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      New Stove for those tech types-would go well with the new cell tower.
 
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Last Visit: 10/25/2014 11:58AM
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Soledad  
distinguished member(1415)distinguished memberdistinguished memberdistinguished memberdistinguished member
7 trip report(s) Photo Journal
07/13/2010 02:43PM
 
Whip out that Iphone, facebook "wish you were here" with a pic of you and your new stove.

"BioLite stoves produce between 1-2 watts for charging cell phones or LED lights. This valuable off-grid power augments BioLite’s improved combustion benefits."

Biolite Stove
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GearJunkie  
member (34)member
Photo Journal Gear Reviews
07/13/2010 04:43PM
 
I'll admit it's cool and I kind of want one (if it could actually produce usable electricity).


But for the BW I'll stick with my Trangia and leave the cell phone at home.
bradcrc  
distinguished member(1143)distinguished memberdistinguished memberdistinguished memberdistinguished member
3 trip report(s) Photo Journal Past Donor Gear Reviews
07/13/2010 08:37PM
 
that's pretty cool.



reminds me of this tho. happy stove
talusman  
distinguished member(1054)distinguished memberdistinguished memberdistinguished memberdistinguished member
Photo Journal
07/13/2010 10:08PM
 
Cool, but at a lb 10 oz it must be made of cast iron.


He's a rolling stone, and it's bred in the bone; He's a man who won't fit in.
BWPaddler  
distinguished member(8204)distinguished memberdistinguished memberdistinguished memberdistinguished memberpower member
4 trip report(s) Photo Journal Past Donor Gear Reviews
07/13/2010 10:11PM
 
I love the concept that it powers its own fan with part of the energy from the burning fuel. I don't see the recharging feature as anything I'd use other than an emergency. The regular stove seems large at almost 2 pounds, but looks like they have a smaller version weighing in at 15 oz.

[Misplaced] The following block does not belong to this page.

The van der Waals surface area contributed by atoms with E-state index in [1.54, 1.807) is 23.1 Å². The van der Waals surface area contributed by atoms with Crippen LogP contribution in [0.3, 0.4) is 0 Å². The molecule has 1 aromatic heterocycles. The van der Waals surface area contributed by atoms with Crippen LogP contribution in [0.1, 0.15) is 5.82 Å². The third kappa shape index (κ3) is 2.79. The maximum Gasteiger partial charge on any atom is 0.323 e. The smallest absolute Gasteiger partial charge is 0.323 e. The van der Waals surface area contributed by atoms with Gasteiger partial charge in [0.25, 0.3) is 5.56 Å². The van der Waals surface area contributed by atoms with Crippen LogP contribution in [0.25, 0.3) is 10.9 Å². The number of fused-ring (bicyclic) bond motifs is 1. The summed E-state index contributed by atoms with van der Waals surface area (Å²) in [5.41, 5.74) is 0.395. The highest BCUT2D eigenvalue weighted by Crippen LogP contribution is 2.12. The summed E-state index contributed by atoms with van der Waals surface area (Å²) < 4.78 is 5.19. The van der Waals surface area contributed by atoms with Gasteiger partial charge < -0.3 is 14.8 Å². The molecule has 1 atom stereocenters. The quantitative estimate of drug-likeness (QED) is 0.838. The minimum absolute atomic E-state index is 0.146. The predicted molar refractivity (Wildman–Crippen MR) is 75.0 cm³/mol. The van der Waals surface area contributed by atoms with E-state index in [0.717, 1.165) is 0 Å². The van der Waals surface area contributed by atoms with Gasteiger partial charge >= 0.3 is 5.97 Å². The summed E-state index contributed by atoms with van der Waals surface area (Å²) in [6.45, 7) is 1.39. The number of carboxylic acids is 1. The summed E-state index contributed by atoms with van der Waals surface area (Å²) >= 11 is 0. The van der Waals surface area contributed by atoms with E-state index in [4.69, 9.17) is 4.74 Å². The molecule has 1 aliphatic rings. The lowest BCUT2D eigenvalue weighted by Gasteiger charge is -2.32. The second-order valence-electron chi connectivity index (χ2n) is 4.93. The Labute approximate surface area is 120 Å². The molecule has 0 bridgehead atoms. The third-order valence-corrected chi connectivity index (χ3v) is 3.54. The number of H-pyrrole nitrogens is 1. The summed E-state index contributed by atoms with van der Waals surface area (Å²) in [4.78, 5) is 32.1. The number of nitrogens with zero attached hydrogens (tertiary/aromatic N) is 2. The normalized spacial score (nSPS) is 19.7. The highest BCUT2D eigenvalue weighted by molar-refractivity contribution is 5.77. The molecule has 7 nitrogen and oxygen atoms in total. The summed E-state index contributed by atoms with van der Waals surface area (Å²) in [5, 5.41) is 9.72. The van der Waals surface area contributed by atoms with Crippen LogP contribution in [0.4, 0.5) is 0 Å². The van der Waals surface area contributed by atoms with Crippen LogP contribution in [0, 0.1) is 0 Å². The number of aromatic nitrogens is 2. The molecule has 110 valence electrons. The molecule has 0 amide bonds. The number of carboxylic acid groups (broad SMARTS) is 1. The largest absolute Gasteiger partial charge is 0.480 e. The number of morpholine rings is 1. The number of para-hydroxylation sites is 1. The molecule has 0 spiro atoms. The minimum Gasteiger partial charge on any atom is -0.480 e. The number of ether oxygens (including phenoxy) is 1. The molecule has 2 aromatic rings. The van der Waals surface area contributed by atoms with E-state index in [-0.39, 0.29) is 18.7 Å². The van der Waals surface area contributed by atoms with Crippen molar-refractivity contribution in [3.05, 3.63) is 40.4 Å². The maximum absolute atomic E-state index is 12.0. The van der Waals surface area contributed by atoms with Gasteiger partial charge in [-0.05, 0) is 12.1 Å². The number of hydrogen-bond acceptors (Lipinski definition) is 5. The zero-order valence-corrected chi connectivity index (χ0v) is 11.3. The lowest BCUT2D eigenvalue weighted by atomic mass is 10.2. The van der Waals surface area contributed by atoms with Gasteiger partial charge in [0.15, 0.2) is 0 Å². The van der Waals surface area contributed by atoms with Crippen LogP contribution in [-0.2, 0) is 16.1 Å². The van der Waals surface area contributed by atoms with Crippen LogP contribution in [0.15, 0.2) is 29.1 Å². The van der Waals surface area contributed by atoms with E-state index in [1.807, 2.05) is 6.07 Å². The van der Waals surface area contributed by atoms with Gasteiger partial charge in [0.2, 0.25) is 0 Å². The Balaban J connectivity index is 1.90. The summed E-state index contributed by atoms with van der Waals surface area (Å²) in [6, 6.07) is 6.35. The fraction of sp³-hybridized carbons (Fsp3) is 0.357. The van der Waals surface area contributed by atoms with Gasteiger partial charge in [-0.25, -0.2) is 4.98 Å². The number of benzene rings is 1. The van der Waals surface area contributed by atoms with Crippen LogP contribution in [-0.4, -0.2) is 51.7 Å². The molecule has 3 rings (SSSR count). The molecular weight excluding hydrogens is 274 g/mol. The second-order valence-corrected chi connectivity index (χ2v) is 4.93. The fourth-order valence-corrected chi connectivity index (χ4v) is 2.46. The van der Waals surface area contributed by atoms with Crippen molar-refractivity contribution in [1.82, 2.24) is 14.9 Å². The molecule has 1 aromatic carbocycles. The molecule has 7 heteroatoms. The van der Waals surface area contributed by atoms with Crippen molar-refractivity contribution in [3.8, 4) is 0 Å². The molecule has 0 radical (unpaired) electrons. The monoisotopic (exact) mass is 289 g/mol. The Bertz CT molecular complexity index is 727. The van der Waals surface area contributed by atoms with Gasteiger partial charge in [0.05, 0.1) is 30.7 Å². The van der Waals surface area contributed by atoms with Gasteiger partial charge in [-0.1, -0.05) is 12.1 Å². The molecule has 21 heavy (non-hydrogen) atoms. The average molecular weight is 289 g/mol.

Wherever there is a channel for water, there is a road for the canoe. -Thoreau
mr.barley  
distinguished member(5744)distinguished memberdistinguished memberdistinguished memberdistinguished memberpower member
Photo Journal Current Donor
07/14/2010 01:05AM
 
Since it burns solid fuels, I don't think you can use it during a fireban.


Of all the things I've lost in my life I think I miss my mind the most
andym  
distinguished member(2230)distinguished memberdistinguished memberdistinguished memberdistinguished member
Past Donor
07/14/2010 03:05AM
 
As a self-powering forced air stove... cool, albeit not usable during a fire ban.


As a charger... well it outputs enough energy to power a cell phone charger but only for as long as you are cooking. Plus, you need to connect your electronics to something hot on which you are balancing something like a pot of boiling water. Hmmm... maybe better to stick with a solar panel.


It would also be possible to just get a thermoelectric generator dedicated to battery charging and heat it using the fire. Again, no good during a fireban but we have the fire going longer than we cook on any given night.


Or we could just stick with not charging batteries out there.
mogos  
distinguished member (175)distinguished memberdistinguished memberdistinguished member
Past Donor
07/14/2010 08:34AM
 
it doesn't serve every purpose or meet every need, but it demonstrates innovation in an industry that hasn't changed much in a while.

it is a much better design than the "vital stove" featured in the cool gadgets video. and the generator is genius.

this is one to watch once it hits the market.

carrying no liquid fuel would be very nice...
drnatus  
distinguished member(1109)distinguished memberdistinguished memberdistinguished memberdistinguished member
1 trip report(s) Photo Journal Past Donor Gear Reviews
07/14/2010 11:51AM
 
Isn't the biggest problem with stoves that burn wood soot? There are other stoves- kelly ketle etc. that burn twigs, but all tend to leave a layer of soot on the pots.


Never criticize someone until you walk a mile in their shoes....by then you'll be a mile away and they will be shoeless!
andym  
distinguished member(2230)distinguished memberdistinguished memberdistinguished memberdistinguished member
Past Donor
07/14/2010 12:34PM
 
If it burns really hot with the forced air then there may be less soot. Someone posted here about a double layer tube stove they built that burned really hot. I think it might have had less soot.
mogos